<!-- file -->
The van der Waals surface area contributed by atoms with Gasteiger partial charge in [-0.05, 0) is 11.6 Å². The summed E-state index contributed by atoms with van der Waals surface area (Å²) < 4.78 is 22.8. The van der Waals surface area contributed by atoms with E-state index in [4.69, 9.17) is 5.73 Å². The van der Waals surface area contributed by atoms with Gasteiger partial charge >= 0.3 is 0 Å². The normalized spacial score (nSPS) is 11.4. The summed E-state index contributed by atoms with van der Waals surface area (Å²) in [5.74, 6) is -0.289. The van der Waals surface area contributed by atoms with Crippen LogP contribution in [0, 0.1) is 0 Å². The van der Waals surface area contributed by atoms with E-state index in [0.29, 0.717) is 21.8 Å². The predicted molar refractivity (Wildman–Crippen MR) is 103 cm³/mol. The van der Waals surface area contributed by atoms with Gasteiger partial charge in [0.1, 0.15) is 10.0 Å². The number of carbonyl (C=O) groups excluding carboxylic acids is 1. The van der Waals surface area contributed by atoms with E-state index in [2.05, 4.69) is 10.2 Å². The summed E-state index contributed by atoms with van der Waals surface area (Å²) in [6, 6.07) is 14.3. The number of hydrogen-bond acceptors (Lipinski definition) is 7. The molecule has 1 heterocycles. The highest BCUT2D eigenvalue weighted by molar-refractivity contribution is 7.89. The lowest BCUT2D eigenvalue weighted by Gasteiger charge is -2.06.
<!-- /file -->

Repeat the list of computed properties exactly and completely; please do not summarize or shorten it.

The van der Waals surface area contributed by atoms with Gasteiger partial charge in [-0.05, 0) is 11.6 Å². The summed E-state index contributed by atoms with van der Waals surface area (Å²) < 4.78 is 22.8. The van der Waals surface area contributed by atoms with E-state index in [4.69, 9.17) is 5.73 Å². The van der Waals surface area contributed by atoms with Gasteiger partial charge >= 0.3 is 0 Å². The normalized spacial score (nSPS) is 11.4. The summed E-state index contributed by atoms with van der Waals surface area (Å²) in [5.74, 6) is -0.289. The van der Waals surface area contributed by atoms with Crippen LogP contribution in [0, 0.1) is 0 Å². The van der Waals surface area contributed by atoms with E-state index in [0.29, 0.717) is 21.8 Å². The predicted molar refractivity (Wildman–Crippen MR) is 103 cm³/mol. The van der Waals surface area contributed by atoms with Gasteiger partial charge in [0.1, 0.15) is 10.0 Å². The number of carbonyl (C=O) groups excluding carboxylic acids is 1. The van der Waals surface area contributed by atoms with E-state index in [2.05, 4.69) is 10.2 Å². The summed E-state index contributed by atoms with van der Waals surface area (Å²) in [6, 6.07) is 14.3. The number of hydrogen-bond acceptors (Lipinski definition) is 7. The molecule has 1 heterocycles. The highest BCUT2D eigenvalue weighted by molar-refractivity contribution is 7.89. The lowest BCUT2D eigenvalue weighted by Gasteiger charge is -2.06.